The Department of Nutrition is recognized as a global leader in research and training, and is unique in that it is the only nutrition department in the U.S. that is situated in both a school of public health and a school of medicine.
We engage in innovative and interdisciplinary approaches that encourage collaborations across disciplines and capitalize on both these schools’ historical approaches to health; and thus our department has an unusual breadth of scientific and policy approaches, literally spanning from cell to society and moving from discovery to delivery. The work of our faculty and students is carried out throughout North Carolina and spans the globe to communities and populations in China, India, Malawi, Spain and The Philippines, to name a few.
The Practice and Continuing Education (PACE) Division supports students during their training to become Registered Dietitians; furthers the practice of nutrition through services within our practice component; and provides professional continuing education to current practitioners.
The nutrition department’s organizational chart can be found here.
Diversity and Inclusion
At the Gillings School, diversity and inclusion mean we welcome, value and learn from individual differences and perspectives. By cultivating inclusion within the School, we better prepare our students, faculty and staff for the diverse world that awaits them. A globally-interconnected world needs culturally competent people to serve as its leaders. Diversity and inclusion are assets that contribute to our excellence.
The Department of Nutrition’s mission is to improve and protect the public’s health through teaching, research and practices that foster optimal nutrition. Our vision is to achieve optimal nutrition for all people around the globe.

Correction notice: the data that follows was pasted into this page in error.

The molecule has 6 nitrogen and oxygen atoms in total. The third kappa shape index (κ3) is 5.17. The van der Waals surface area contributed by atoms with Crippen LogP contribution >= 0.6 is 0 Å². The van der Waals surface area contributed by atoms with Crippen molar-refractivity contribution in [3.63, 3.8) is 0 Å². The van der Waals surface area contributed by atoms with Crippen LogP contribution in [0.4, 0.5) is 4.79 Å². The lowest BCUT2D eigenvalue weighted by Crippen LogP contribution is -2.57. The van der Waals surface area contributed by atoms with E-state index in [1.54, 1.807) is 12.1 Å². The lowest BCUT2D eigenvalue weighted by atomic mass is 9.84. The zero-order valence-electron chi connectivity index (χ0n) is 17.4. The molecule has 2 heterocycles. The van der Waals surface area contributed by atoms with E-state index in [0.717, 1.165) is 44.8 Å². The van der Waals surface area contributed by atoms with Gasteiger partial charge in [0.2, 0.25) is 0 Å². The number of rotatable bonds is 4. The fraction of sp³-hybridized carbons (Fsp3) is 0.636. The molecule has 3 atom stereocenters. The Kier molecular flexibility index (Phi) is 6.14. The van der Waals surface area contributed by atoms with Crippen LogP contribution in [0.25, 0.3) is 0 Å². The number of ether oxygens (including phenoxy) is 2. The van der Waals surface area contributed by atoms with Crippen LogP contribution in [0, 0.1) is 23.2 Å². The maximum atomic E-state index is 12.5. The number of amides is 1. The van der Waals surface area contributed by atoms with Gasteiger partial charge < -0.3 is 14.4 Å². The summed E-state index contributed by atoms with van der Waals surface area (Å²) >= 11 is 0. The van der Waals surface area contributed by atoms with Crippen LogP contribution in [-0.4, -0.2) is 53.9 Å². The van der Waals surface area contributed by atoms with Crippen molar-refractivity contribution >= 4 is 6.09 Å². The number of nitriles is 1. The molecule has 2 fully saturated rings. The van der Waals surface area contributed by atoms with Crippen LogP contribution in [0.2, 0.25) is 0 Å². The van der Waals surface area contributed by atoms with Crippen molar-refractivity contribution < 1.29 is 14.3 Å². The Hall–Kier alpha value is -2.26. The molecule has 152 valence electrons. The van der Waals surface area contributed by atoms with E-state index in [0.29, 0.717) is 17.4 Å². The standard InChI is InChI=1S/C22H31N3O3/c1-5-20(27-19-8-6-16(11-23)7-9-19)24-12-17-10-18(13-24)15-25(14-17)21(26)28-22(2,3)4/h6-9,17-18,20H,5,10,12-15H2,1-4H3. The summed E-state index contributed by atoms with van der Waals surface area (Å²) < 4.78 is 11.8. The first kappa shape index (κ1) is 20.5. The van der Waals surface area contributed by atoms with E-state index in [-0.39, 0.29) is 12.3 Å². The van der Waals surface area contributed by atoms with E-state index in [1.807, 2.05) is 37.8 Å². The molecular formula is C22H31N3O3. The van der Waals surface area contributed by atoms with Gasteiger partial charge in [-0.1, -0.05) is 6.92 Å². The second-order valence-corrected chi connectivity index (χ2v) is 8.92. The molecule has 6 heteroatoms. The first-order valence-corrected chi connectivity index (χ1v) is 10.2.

The Department of Nutrition of the University of North Carolina at Chapel Hill was established in 1946 with the aid of a grant from the General Education Board of the Rockefeller Foundation. Support from the U.S. Children’s Bureau enabled the first three students to complete a one-year Master’s of Public Health program in 1951. From 1951 to 1972 students admitted to the graduate program in public health nutrition were required to have an undergraduate degree in food, nutrition, dietetics or home economics.
With greater public interest in nutrition, increasing numbers of graduates from diverse baccalaureate programs started to seek careers in public health nutrition, and the Department began to recruit into the program persons with a broad educational base in the arts, humanities and behavioral sciences. In 1972 the Master’s Program in Public Health Nutrition added a two-year track to admit students with undergraduate degrees in the basic sciences, behavioral sciences and humanities.
The Doctor of Public Health degree was offered in 1977 but with the growing popularity of the PhD program this program was discontinued in 2009. In 1991 the Department was approved to grant the Doctor of Philosophy degree, with specialization in nutritional biochemistry, nutrition epidemiology or nutrition intervention and policy.
Now named the Department of Nutrition, it is recognized globally for research and training. It has also expanded to be part of both the School and the School of Medicine.
For more information about our history please read, Excellence in Science, Teaching and Service: A History Celebrating 75 Years of the UNC Gillings School of Global Public Health’s Department of Nutrition written by Linda Kastleman.